A state legislative panel was expected to interview candidates for potential judgeship Monday evening.

Joan Ziglar, a former Martinsville commonwealth’s attorney, and Martinsville lawyer Kelli A. Krumenacker are the latest contenders for the General District Court judgeship in the 21st Judicial District.

The Senate Committee for Courts of Justice and the House Judicial Panel scheduled the interviews Monday immediately upon adjournment of the House and Senate.

The judgeships emerged because of a new opening starting July 1 in General District Court and the retirements of Judges Bob Bushnell in juvenile and domestic relations court and Martin F. Clark Jr. in circuit court.

Ultimately four candidates could be elected.

On Thursday, Martinsville attorney Eric Monday withdrew from consideration for a judgeship.

“For the last two weeks there has been a well-organized campaign by people grinding very rusty, old axes, to attack my character, professional reputation and competency to be a judge,” Monday wrote in a statement. “This campaign was also designed to tarnish my ‘legitimacy,’ in the event that I was actually selected. It is apparent to me that this campaign has at least partially succeeded.”

Ziglar declined to comment when reached by phone Monday. Krumenacker was unavailable for comment.

According to biographical information she submitted to a local bar association, Ziglar was Martinsville commonwealth’s attorney from 1998 to 2013. She was senior assistant commonwealth’s attorney for the city of Danville from August 2014-17 and has been senior assistant commonwealth’s attorney for Pittsylvania County since September 2017.

Krumenacker has practiced law locally almost 30 years and is a former president of the Martinsville-Henry County Bar Association, according to a letter she recently wrote to the Bulletin.

Other biographical information about Krumenacker was not immediately available Monday.

Del. Les Adams, R-Chatham, wrote in an email Feb. 12 that the House and Senate Judicial Panel had interviewed district Judge Marcus A. Brinks, Monday and attorneys Kimberly Belongia and Jimmy McGarry and determined them capable to fill three judgeships.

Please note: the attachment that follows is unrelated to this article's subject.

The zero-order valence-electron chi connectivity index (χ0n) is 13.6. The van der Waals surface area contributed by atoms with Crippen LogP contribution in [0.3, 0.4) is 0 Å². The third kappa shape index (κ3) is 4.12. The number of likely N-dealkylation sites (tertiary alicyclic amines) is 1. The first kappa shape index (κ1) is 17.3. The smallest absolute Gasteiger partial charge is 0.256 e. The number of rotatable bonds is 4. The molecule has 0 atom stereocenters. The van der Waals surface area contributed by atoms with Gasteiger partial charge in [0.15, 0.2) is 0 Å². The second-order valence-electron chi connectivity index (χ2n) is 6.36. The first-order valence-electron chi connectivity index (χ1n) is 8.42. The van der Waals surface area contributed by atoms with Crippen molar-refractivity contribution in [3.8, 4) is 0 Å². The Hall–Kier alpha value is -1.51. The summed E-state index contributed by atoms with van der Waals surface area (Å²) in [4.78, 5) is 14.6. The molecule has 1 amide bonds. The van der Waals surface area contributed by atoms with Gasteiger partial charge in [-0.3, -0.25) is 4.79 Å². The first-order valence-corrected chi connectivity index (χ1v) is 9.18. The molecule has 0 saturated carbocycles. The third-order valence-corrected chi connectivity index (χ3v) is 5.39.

Monday’s candidacy for the bench had become a point of public concern based on the votes of the two bar associations that serve the counties in District 21. The Martinsville-Henry County Bar Association and the Patrick County Bar Association each had held a special vote to address Monday’s candidacy.

The Patrick County Bar on Feb. 7 unanimously approved a resolution finding Monday unqualified. That resolution cited that he had not submitted a resume or otherwise requested consideration by the bar. But it said members were familiar with his record.

On Feb. 11, 20 members of the Martinsville-Henry County Bar Association rated Eric Monday not qualified to serve on the bench. Six members voted that Monday was highly qualified, five found him qualified, and one person abstained, according to an email that was obtained by the Bulletin. On Oct. 30, the bar had met and rated candidates who had submitted their names for consideration. At that time, Monday had not submitted his name for consideration.

On Feb. 9, Krumenacker emailed a letter to the Bulletin in support of Eric Monday and criticizing the Patrick County Bar Association.

Paul Collins reports for the Martinsville Bulletin. He can be reached at paul.collins@martinsvillebulletin.com

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